Dustin Pedroia threw teammate Matt Barnes under the bus: Danny Picard - Metro US

Dustin Pedroia threw teammate Matt Barnes under the bus: Danny Picard

Dustin, Pedroia
Red Sox second baseman Dustin Pedroia. Getty Images
I get it. Dustin Pedroia is going to receive the benefit of the doubt in Boston.
He’s an All-Star second baseman, a career .300 hitter, a Gold Glove defender, a dirt dog in every sense of the phrase, and a two-time World Series champion. If you’re a Red Sox fan and you root against Pedroia on the field, there’s something wrong with you.
But that doesn’t mean he’s always right. And on Sunday in Baltimore, he was wrong to throw his teammate — reliever Matt Barnes — under the bus.
Barnes threw a pitch over the head of Manny Machado in the eighth inning, which was retaliation for Machado spiking Pedroia while sliding into second base two games prior, on Friday night. Pedroia left that game injured and missed the final two games of the series.
The pitch from Barnes was a fastball that clocked in at 90 mph on the NESN pitch zone. His fastball is usually somewhere around 98 mph. Regardless of velocity, head-hunting is a major no-no, especially when it’s used as retaliation, which it was.
Barnes got ejected, and said after the game that he never meant to target the head. He never said he didn’t try to hit him; he just apologized for the location of the intended message-sender.
Manager John Farrell defended his guy, saying that it was a pitch that got away from him. But Pedroia did the exact opposite. He threw Barnes under the bus.
NESN cameras caught the injured Pedroia on the top step of the dugout, yelling over to Machado in the on-deck circle, as Joe Kelly was warming up in relief of the ejected Barnes. Pedroia initiated the back-and-forth, and by reading lips, he said, “That’s not me. If that was me, I would have hit you the first day. Now? That’s not me.”
The camera then showed Machado pointing at his head, saying, “C’mon man.”
Pedroia responded, “I know, that’s bull [bleep],” while pointing down his own tunnel, the same tunnel that Barnes had just walked down.
“That’s not me, that’s him,” said Pedroia, as Machado gave him a slight nod and a quick pound of the chest as if to say, “I understand. Me and you are good.”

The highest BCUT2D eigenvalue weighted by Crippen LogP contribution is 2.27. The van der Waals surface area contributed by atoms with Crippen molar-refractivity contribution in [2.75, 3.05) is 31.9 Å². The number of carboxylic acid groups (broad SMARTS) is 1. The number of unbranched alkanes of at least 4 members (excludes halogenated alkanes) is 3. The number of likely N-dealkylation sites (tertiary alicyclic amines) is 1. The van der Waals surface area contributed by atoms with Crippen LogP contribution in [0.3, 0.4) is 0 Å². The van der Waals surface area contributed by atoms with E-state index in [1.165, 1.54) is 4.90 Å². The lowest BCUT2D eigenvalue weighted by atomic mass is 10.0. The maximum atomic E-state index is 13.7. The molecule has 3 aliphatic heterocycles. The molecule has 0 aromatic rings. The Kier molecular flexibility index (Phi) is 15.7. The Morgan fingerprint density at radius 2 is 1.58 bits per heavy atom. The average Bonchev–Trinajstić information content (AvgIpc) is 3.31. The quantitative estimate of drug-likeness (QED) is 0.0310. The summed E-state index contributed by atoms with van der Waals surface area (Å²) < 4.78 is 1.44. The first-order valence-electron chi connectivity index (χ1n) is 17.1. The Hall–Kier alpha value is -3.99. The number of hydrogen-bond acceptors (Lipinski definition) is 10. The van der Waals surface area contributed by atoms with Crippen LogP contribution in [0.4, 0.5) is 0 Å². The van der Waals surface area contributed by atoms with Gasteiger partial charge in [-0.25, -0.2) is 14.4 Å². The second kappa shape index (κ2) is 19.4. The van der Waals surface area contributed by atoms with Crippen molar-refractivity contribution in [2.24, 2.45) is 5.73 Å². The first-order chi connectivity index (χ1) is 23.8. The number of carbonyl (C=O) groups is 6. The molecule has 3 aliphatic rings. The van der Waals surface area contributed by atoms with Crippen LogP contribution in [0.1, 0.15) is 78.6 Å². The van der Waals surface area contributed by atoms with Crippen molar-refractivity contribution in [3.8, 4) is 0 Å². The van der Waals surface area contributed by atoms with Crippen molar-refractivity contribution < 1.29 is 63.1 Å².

I was confused watching it in real time. The more I go back and look at the entire exchange, the more I cringe. Love Pedroia the ballplayer all you want, but that was a bad look.
The defense is two-fold: Barnes was wrong to throw at Machado’s head, and Pedroia was trying to protect his teammates from any further retaliation.
I agree with the former, but let’s be happy that it didn’t actually hit him in the head. And as for the latter, I have a tough time believing anything Pedroia said in that moment was going to affect Baltimore’s response.
If Pedroia was going to be upset, he should have handled it behind closed doors. He certainly should not have doubled down to the media postgame by saying he “loves” Manny Machado. I mean, c’mon. This is the same Machado who spiked you and put you out of action. It’s not Machado’s first on-the-field altercation, and it won’t be his last.
After all, whether you hate the location of the pitch or not, Barnes had one goal: to defend his guy. In this case, his guy was Pedroia. In Barnes’ eyes, you can’t go spikes-first into the Red Sox’ veteran leader and not pay for it. And don’t tell me he was the only one in the ‘pen who felt that way. It was 6-0 late in the final game of the series. That entire Red Sox bullpen knew when Machado was due up. The only reason they knew that is because they wanted to defend their guy.
Something Pedroia didn’t really feel like doing. And as great a player as he is, that was a bad look.

Listen to “The Danny Picard Show” at dannypicard.com, iTunes, Google Play, and on the PodcastOne network. Danny can also be heard weekends on WEEI 93.7 FM. Follow him on Twitter @DannyPicard.

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